5 Best Ways to Utilize SQL Using Python and SQLite

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πŸ’‘ Problem Formulation: Accessing and manipulating databases is a common requirement in software development. This article explores how you can use SQL with Python and SQLite to handle databases. We aim to provide examples where the input is a Python command to perform a database operation and the output is the intended result upon the database, be it data retrieval, insertion, update, or deletion.

Method 1: Basic Database Connection and Table Creation

This method involves establishing a connection to a SQLite database and creating a new table. It provides a solid foundation for any database operation, as one must first connect to the database before performing subsequent actions such as manipulating tables or records.

Here’s an example:

import sqlite3

# Connect to the database or create it if it doesn't exist
conn = sqlite3.connect('example.db')

# Create a cursor object using the cursor method
cursor = conn.cursor()

# Create table
cursor.execute('''CREATE TABLE stocks
             (date text, trans text, symbol text, qty real, price real)''')

# Commit the changes and close the connection
conn.commit()
conn.close()

Output: A table named ‘stocks’ is created with five columns in the database ‘example.db’.

This example demonstrates the creation of a new table called ‘stocks’ in an SQLite database called ‘example.db’. A cursor object is obtained from the connection to execute SQL commands. Once used, the transaction is committed, and the database connection is closed.

Method 2: Inserting Data into Tables

After creating a table, the next step is often to insert data into it. This method shows how to add new records to a SQLite database table using Python’s sqlite3 module.

Here’s an example:

import sqlite3

conn = sqlite3.connect('example.db')
cursor = conn.cursor()

# Insert a row of data
cursor.execute("INSERT INTO stocks VALUES ('2023-01-05','BUY','RHAT',100,35.14)")

# Save (commit) the changes
conn.commit()

# Close the connection
conn.close()

Output: A new record is inserted into the ‘stocks’ table.

Here, sqlite3 is used to connect to an existing database, and a single row of data is inserted into the ‘stocks’ table. The commit method ensures that the changes are saved before the database connection is closed.

Method 3: Querying Data

Frequently, the purpose of a database is to store data that can later be queried. This method demonstrates how to retrieve data from a SQLite table using SELECT statements in Python.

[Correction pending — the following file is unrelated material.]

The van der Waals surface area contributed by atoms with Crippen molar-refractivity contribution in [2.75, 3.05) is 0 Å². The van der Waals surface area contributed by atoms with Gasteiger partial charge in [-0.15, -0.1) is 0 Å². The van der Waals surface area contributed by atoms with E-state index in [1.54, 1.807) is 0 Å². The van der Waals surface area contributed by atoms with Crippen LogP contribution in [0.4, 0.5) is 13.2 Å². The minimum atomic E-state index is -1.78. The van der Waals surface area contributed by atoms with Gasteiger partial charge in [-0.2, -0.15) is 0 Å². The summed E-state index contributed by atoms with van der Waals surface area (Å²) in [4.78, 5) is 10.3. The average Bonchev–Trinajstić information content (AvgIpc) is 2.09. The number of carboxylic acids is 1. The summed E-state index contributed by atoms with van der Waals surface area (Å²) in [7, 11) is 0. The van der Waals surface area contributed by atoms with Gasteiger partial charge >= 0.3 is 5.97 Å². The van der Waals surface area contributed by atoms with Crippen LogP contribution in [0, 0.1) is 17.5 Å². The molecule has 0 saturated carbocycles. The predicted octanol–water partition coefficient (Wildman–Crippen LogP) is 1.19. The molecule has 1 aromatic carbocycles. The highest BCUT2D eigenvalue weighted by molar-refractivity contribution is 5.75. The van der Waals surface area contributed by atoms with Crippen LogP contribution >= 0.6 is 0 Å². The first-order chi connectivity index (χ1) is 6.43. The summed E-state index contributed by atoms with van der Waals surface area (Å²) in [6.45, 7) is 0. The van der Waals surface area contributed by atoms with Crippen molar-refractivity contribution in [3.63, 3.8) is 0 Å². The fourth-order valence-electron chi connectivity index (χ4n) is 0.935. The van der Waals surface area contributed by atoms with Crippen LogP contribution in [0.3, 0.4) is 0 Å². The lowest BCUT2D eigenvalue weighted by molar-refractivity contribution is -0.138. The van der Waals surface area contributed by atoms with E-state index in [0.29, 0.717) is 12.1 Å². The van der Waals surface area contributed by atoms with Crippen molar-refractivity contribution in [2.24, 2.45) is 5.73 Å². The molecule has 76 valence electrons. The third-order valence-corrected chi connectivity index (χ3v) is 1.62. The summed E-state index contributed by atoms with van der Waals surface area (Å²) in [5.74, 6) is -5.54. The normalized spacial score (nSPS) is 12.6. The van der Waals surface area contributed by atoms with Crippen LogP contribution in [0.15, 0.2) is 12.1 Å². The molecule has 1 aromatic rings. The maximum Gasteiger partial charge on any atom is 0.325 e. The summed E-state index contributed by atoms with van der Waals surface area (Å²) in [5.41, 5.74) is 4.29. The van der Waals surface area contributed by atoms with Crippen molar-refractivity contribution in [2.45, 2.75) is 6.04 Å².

Here’s an example:

import sqlite3

conn = sqlite3.connect('example.db')
cursor = conn.cursor()

# Select all rows from the 'stocks' table
cursor.execute('SELECT * FROM stocks WHERE trans="BUY"')
print(cursor.fetchall())

conn.close()

Output: Retrieves and prints all rows from the ‘stocks’ table where the ‘trans’ column is ‘BUY’.

The example uses a simple SELECT statement to retrieve all rows where the transaction type is ‘BUY’ from the ‘stocks’ table. The fetchall method fetches all the matching rows as a list of tuples.

Method 4: Updating and Deleting Data

This method shows how to update and delete records in a SQLite database using Python. These operations are crucial for maintaining the accuracy and relevance of data within a database.

Here’s an example:

import sqlite3

conn = sqlite3.connect('example.db')
cursor = conn.cursor()

# Update price in the 'stocks' table
cursor.execute("UPDATE stocks SET price=35.99 WHERE symbol='RHAT'")

# Delete record from 'stocks' table
cursor.execute("DELETE FROM stocks WHERE qty < 50")

# Commit changes and close connection
conn.commit()
conn.close()

Output: Updates the price of all ‘RHAT’ symbols to 35.99 and deletes rows where the quantity is less than 50.

The code snippet first updates the price for all records of a certain stock symbol and then deletes any records where the stock quantity is below a certain threshold. Such operations are necessary for keeping the data up-to-date and relevant.

Bonus One-Liner Method 5: Using with statement

For more conciseness and better management of resources, Python’s with statement can be used. It ensures that the database connection is properly closed after its suite of code completes, even if an error occurs.

Here’s an example:

import sqlite3

with sqlite3.connect('example.db') as conn:
    conn.execute("INSERT INTO stocks VALUES ('2023-01-10','SELL','XYZ',150,42.00)")

Output: A record is inserted without explicitly closing the connection.

Here, the with statement is used for handling the database connection, where it automatically closes the connection when the block of code exits. This single line inserts a new record into the table, showcasing how simple database operations can be concise yet functional.

Summary/Discussion

  • Method 1: Connecting and Creating Tables. Strengths: It is the foundational step for database operations. Weaknesses: Requires separate commands to perform any action other than creation.
  • Method 2: Inserting Data. Strengths: Straightforward way to populate tables with data. Weaknesses: Manual repetition is tedious for inserting multiple records.
  • Method 3: Querying Data. Strengths: Essential for data analysis and retrieval. Weaknesses: Requires understanding of SQL querying syntax and logic.
  • Method 4: Updating and Deleting Data. Strengths: Allows for data accuracy and cleanup. Weaknesses: Can lead to data loss if not used carefully.
  • Bonus One-Liner Method 5: with Statement. Strengths: Clean and resource-efficient. Weaknesses: Less explicit control over the connection lifecycle.